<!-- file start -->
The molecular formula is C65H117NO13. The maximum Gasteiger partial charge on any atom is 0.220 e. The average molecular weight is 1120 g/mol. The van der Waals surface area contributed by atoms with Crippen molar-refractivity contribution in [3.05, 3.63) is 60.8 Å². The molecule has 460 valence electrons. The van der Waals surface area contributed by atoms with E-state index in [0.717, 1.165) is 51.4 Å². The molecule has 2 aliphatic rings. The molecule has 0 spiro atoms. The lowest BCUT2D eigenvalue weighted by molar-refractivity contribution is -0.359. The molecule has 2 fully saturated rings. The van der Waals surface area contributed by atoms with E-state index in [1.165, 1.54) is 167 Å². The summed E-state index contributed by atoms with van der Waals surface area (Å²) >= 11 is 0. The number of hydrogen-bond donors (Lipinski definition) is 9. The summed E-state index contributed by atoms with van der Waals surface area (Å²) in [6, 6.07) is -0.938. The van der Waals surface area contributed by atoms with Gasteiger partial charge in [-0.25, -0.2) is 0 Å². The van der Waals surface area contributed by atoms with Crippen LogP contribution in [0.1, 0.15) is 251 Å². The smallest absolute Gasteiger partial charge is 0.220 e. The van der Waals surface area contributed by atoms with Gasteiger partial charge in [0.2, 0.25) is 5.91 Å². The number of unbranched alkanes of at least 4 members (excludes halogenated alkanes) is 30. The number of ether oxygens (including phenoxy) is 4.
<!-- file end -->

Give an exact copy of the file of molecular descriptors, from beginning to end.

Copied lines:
The molecular formula is C65H117NO13. The maximum Gasteiger partial charge on any atom is 0.220 e. The average molecular weight is 1120 g/mol. The van der Waals surface area contributed by atoms with Crippen molar-refractivity contribution in [3.05, 3.63) is 60.8 Å². The molecule has 460 valence electrons. The van der Waals surface area contributed by atoms with E-state index in [0.717, 1.165) is 51.4 Å². The molecule has 2 aliphatic rings. The molecule has 0 spiro atoms. The lowest BCUT2D eigenvalue weighted by molar-refractivity contribution is -0.359. The molecule has 2 fully saturated rings. The van der Waals surface area contributed by atoms with E-state index in [1.165, 1.54) is 167 Å². The summed E-state index contributed by atoms with van der Waals surface area (Å²) >= 11 is 0. The number of hydrogen-bond donors (Lipinski definition) is 9. The summed E-state index contributed by atoms with van der Waals surface area (Å²) in [6, 6.07) is -0.938. The van der Waals surface area contributed by atoms with Gasteiger partial charge in [-0.25, -0.2) is 0 Å². The van der Waals surface area contributed by atoms with Crippen LogP contribution in [0.1, 0.15) is 251 Å². The smallest absolute Gasteiger partial charge is 0.220 e. The van der Waals surface area contributed by atoms with Gasteiger partial charge in [0.2, 0.25) is 5.91 Å². The number of unbranched alkanes of at least 4 members (excludes halogenated alkanes) is 30. The number of ether oxygens (including phenoxy) is 4.